A few days ago, a friend sent me the video of Anneke Gronloh’s 1960’s hit song, “Oh Malaysia.” Watching it brought back tons of memories of the Malaya (and then Malaysia) I once knew. Sure, we had problems even in those days but we had something bigger to keep us going – the dream of a Malaysia where the fullness and richness of our diversity would find expression and come to full flower. We were all brothers then, strong, united and hopeful.
The dream is no more
On Saturday night, reading the news reports that yet another Pakatan Harapan minister (Youth and Sports Minister Syed Saddiq) had suddenly reversed course on the issue of the controversial Indian fugitive Zakir Naik, it dawned on me that the dream I once cherished is no more.
Decades of UMNO rule, of race-baiting and outright racist policies, of constantly belittling and disrespecting racial and religious minorities, of disowning them at every turn and seeing them as enemies, have taken its toll. All talk of national unity now is moot and meaningless.
Disappointed by hope
I for one had hoped that perhaps a new government – a coalition of hope no less – might pump fresh oxygen into the lungs of a dying dream. That night in May when the unbelievable happened, I thought that at last we had found men and women who would be worthy standard bearers of our hopes and dreams.
There was no talk then about pushing racial agendas or depriving others of their rights or denigrating anyone’s religion. It was simply about building a better nation where the rights of all would be respected, cherished and promoted. Surely, in this wonderful nation of ours, it is possible to create space for all our diverse ethnicities, to build a culture of respect and tolerance for all, to create an ecosystem where all Malaysia’s sons and daughters could flourish.
A bridge too far
Now I’ve come to the realization that even the modest dreams we had was a bridge too far for the Ketuanan Melayu ideologues and elites that now dominate our political landscape. They do not share the same dreams. They do not care for the brotherhood of all Malaysians. And they cannot be counted on to defend our rights with equal vigour.
Take Syed Saddiq, for example. Only a few days ago he called for Zakir Naik to be deported saying, “An attack against our Chinese and Indian brothers and sisters is an attack against all Malaysians.” And yet there he was fêting the same man who mocked his “brothers and sisters” and insisting that it’s time to forgive and move on.
Surely forgiveness must come from those who were aggrieved, not from some politician who’s too afraid to stand up for what is right. Does he even understand the depths of disappointment over the issue that many of the people he represents feel?
It’s hard not to conclude that they are all the same in the end – Bersatu, PKR, UMNO or PAS. They’d rather mollycoddle a fugitive Islamic preacher from India than keep faith with the millions of Malaysian Indians who voted for them. They’d rather dine with someone who taunts their “brothers and sisters” than reach out to the millions of Malaysian Chinese who helped bring them to power.
Perhaps they are now so blinded by power that they are no longer even capable of understanding the pain and angst of other communities.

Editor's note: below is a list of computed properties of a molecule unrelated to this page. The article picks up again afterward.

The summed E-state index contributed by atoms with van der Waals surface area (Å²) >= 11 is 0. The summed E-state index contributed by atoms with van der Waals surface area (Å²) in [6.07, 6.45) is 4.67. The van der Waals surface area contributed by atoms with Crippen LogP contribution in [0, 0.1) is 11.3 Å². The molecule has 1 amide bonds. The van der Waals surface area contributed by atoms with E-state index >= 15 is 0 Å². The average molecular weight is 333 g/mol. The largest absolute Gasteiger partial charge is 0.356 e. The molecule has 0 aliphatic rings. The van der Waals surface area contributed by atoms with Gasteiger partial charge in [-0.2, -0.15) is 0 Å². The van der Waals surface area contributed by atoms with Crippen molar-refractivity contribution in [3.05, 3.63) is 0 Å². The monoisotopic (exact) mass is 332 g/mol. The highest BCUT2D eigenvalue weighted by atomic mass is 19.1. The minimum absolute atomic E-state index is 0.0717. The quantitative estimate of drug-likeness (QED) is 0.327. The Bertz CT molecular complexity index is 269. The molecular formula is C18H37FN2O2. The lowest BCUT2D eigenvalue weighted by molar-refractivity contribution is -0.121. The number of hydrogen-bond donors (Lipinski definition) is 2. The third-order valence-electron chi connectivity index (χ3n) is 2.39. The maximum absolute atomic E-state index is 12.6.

Abandoned and betrayed
Simply put, Pakatan Harapan has betrayed us. Time and time again, they have put their own interests ahead of that of the people who voted them into office. While they pander to those who didn’t support them, reformasi languishes: the lives of the people have not improved; oppressive laws remain on the books; institutional reform falters; UEC remains unrecognized; the corrupt run free; Lynas continues to contaminate our land, and the ever controversial and divisive Zakir Naik remains protected.
And while they play their games, the cancer is spreading; the voices of hate and bigotry against ethnic minorities grow stronger.
The Perlis mufti insists that Malaysia is for Malays and muses about the need for a Malaysian Saddam Hussein to rein in the non-Malays. The Perak mufti urges the government “not to bow to pressures from the minorities.” An officer from Jakim reportedly incites Muslims to murder infidels. An inappropriately named “unity convention” weaves a few isolated incidents into a grand conspiracy by Christians to undermine Islam and Christianize the country. A former IGP declares that the Malays have now “lost power.” How does one even respond to such mindboggling inanity?
Even Entrepreneur Development Minister Redzuan Yusof – who is in office today thanks in part to the support of non-Malays – now complains that “Malays have compromised too much… that it is time for Malays to rise up and defend Malay culture before it is destroyed.”
Requiem for a dream
Amazingly, in the face of such insidious racism, PH leaders, the centurions of Malaysia Baru, have been largely silent. They are quick to offer excuses for men like Naik and bend over backwards to accommodate him but have nothing much to say when their fellow citizens are vilified and demonized.
Clearly, defending our diversity, defending the core idea that is emblazoned on our coat of arms – “Bersekutu Bertambah Mutu”– is now so politically risky, so unpopular, that they’d rather remain mute witnesses to bigotry than speak up.
This National Day, as I reflect on our journey as a nation, I know I will mourn for the Malaysia I once knew, for the Malaysia I thought we could be. And neither the fireworks nor the marching bands will drown out the dirge for the dream that once kept me going.
[Dennis Ignatius | Kuala Lumpur | 27th August 2019]